Boys, it's been a long time since I updated this part. Rest assured I'm still reading, usually three or four books at once. Since the last update, I've read Nat Philbrick's In the Heart of the Sea, which caught my eye because my mother's family is still hanging around Nantucket. It was a pretty interesting tale, and fairly well told. I've getting sick of these mass audience books, though; I really need something with a bit more meat and historical depth to it. Now I need to read Moby-Dick again. I'm reading (slowly) Eric Durschmeid's The Weather Factor, which my Mom got me after I made a comment about how I thought Jared Diamond could have touched on how the weather affected history. The book itself is pretty cheesy, but covers some interesting events, like the Kamikaze that sank the Chinese fleet off the coast of Japan in 1281. Another book I just finished was The Nothing that Is: A Natural History of Zero, which, frankly, was really boring. I'd expected better. It's as though Robert Kaplan couldn't decide whether it was to be an accurate historical record, a playful philosophical treatise, an existentialist dirge, or a mathematical puzzle. The reader is left with the feeling that Kaplan doesn't really have a clue where zero came from, and didn't really want to tell us if he did. I finally got around to reading a Terry Pratchett book, The Color of Magic. I can see why people like him - he's nuts. Sort of like a Douglas Adams for the gaming/fantasy set. Lastly, I just finished Philip Roth's The Human Stain, which I thought was just amazing. Roth can really grab your attention and your sense of wonder. There were a few flaws in the book ("what happened to Delphine Roux?") but overall, highly recommended.
posted 15:42 PM

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what i'm thinking


I am amazed that nobody seems to have picked up on the fact that the "debate" over Iraq that seems to be taking place in the halls of power in the US is, for the most part, taking place between George W. Bush and friends on the one side (the "hawks") and friends of his father's on the other side (the, what? "other hawks"?), and that the basic question of whether or not there should be a US-led regime change in Iraq is never questioned. Seems to me that there is far more here than meets the eye. The suicide hijackers came from Saudi Arabia, one of our "best friends" in the region, and from Egypt, who the USG is now taking to task for imprisoning a democracy advocate. Could it be that by taking Iraq out of Saddam Hussein's hands, the Bushes are merely trying to ensure that should Saudi Arabia fall, we'll still have access to the oil from Iraq? This whole thing feels like a play for an alternate partner in the Middle East, driven by fear of violent Islamist revolution in Saudi Arabia. (It brings to mind the Iranian Revolution of the late 1970s, no?) What I can't figure out is why Bush alienated Iranian moderates in that dumb "axis of evil" speech.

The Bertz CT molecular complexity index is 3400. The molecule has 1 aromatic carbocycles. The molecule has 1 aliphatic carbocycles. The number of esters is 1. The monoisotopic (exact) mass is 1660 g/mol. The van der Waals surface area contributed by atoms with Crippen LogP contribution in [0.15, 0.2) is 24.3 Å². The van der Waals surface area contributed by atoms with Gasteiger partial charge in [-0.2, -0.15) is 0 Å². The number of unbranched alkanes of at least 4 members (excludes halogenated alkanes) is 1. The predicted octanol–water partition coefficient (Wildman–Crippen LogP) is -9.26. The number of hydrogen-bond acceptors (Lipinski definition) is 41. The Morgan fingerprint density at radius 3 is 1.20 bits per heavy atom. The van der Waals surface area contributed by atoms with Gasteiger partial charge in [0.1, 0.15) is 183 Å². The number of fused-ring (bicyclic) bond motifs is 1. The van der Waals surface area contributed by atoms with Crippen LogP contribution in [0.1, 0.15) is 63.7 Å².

posted 18:24 PM


May he never have to deal with another goto statement again. RIP, Edsger Dijkstra.
posted 20:00 PM


Way back in another life, I used to work for a company called imonics. Their domain name, imonics.com, expired back in 1996 or thereabouts. I've been waiting for years to snatch it up, if only so I could have my old email address back. Well, NSI never released it, refused to allow anyone else to register it, and now NSI has sold it to a Korean guy named SON CHANG GYU. I only know this because I noticed yesterday that NSI has set up a new domain called LAME-DELEGATION.ORG, and imonics.com had landed in it. Today, it's gone. So, if there are any domains you've been particularly interested in, watch out! If they end up in the LAME-DELEGATION.ORG domain, they're probably likely to disappear into someone else's clutches. And quickly.
posted 12:31 PM


How about before we go trying to liberate a whole country — Iraq — we first liberate just one man, one good man, who is now sitting in an Egyptian jail for pursuing the very democratic ideals that we profess to stand for. (nyt, registration required).
posted 11:36 AM


There is this guy who lives around here somewhere, who I have never met, who apparently fixes air conditioning and heating units, owns a trailer, doesn't keep up with his mortgage, may live with another man, is apparently not listed in the phone book, and shares the same name as me (if you don't mind the different spellings of the last name, the different middle name, and so on).

What this means is that I get a random phone call once a month or so from some bored banker or collections agency worker or distraught, climate-controlled octogenarian, asking me to call them back so that I can pay my outstanding bills, fix their air conditioner, or otherwise aid society in its quest for a nice, cool place to count its money.